Virginia Coalition Opens Talks with Gov. McAuliffe's Office

Virginia Coalition Opens Talks with Gov. McAuliffe's Office

RICHMOND, VA - June 21, 2017 – Solitary confinement is torture. In American prisons, more than 50,000 people suffer in long-term solitary confinement, many with no clear expectation of release into general population.

Members of the Virginia Advocacy Group (VAG), the Interfaith Action for Human Rights (IAHR) and advocacy partners met today with Gov. Terry McAuliffe’s administration to present a petition of nearly 20,000 signatures gathered in the case of Kevin Snodgrass, a Virginia prison inmate housed in isolation for almost four years. Research has found the cruelty of isolation has long-term psychological and psychosocial effects on inmates, including despondency, depression, and even suicidal tendencies.

The group advocated at the meeting for prisoners with mental illness and other disabilities, related the IAHR’s position condemning solitary confinement in Virginia, and urged the administration to establish guidelines for its use modeled after the U.S. Department of Justice’s Report and Recommendations Concerning the Use of Restrictive Housing. The group also addressed the lack of structure and clarity of the “Step Down Program”.

Specifically, VAG asked the governor, through his representatives, to:

  • Limit the use of solitary confinement to when it is absolutely necessary and other alternatives are unavailable;
  • Provide prisoners in solitary confinement with a written plan for returning to less restrictive conditions as soon as possible; and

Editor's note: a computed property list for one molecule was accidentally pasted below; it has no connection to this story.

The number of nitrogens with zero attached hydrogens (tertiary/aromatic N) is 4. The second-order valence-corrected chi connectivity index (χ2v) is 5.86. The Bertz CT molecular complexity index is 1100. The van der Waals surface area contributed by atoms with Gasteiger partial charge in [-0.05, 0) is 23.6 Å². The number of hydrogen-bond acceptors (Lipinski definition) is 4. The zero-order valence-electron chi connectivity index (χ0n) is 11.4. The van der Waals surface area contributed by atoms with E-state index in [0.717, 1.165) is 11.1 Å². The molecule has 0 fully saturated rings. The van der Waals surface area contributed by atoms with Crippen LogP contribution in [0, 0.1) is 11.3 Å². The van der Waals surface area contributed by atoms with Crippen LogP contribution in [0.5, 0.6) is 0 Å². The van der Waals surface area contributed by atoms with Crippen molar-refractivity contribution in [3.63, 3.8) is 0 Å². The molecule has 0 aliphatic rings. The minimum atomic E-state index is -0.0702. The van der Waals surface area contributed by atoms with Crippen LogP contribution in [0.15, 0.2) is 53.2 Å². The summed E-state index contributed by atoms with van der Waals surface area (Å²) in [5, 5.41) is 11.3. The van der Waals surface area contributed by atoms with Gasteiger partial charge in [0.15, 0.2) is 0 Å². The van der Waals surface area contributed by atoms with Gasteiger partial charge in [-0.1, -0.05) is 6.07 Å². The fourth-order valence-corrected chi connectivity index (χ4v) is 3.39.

• Stop placing inmates with serious mental illness or mental, physical or intellectual disabilities in solitary confinement.

Collectively, the Interfaith Action for Human Rights (IAHR), National Religious Campaign Against Torture (NRCAT), Virginia Council of Churches (VCC), Social Action Linking Together (SALT), the American Civil Liberties Union of Virginia (ACLU-VA) and Virginia CURE have been advocating for reform as part of their long-standing mission to eradicate solitary confinement.

Virginia Advocacy Group meeting attendees included:

  • Charles Feinberg, executive director IAHR;
  • Gay Gardner, secretary, IAHR;
  • Kimberly Jenkins-Snodgrass, mother of Kevin D. Snodgrass #1203403, board member, IAHR;
  • Rev. Dr. Jonathan Barton, general minister, VCC;
  • Bill Farrar, director of strategic communications, ACLU-VA; and
  • Carla Peterson, director, Virginia CURE.

Representatives of the governor’s administration present at the meeting included Secretary of Public Safety and Homeland Security Brian Moran, Deputy Secretary Victoria Cochran, Policy Director Jennie O’Holleran, and Counsel to the Governor Carlos Hopkins.

“The bottom line for us is that prisons and jails have to become transparent so that their leaders can be held accountable,” said IAHR Executive Director Rabbi Charles Feinberg.

“Solitary confinement is a cruel, ineffective and costly practice that causes great harm to the individuals who are subjected to it while failing to make incarcerated people, prisons or the communities to which inmates eventually are released any safer,” said ACLU-VA Director of Strategic Communications Bill Farrar.

“In the case of my son, Kevin Snodgrass, the efforts of VAG and advocacy partners led to global support of his petition, but for most others there is no clarity on what guidelines are set forth that would ensure proper treatment of inmates,” said Kimberly Jenkins-Snodgrass. “In many cases prisoners have been in solitary confinement for decades.”

About the Interfaith Action for Human Rights

Interfaith Action for Human Rights is a mid-Atlantic coalition of faith communities. We seek to change the culture, policy or practices that cause torture or violate human dignity. Our guide is the Universal Declaration of Human Rights and the wisdom of our respective faiths.

About the Virginia Advocacy Group

The Virginia Advocacy Group is working to minimize the use of prolonged isolated confinement and related abusive treatment in the Commonwealth of Virginia prisons.


For VAG member media interviews: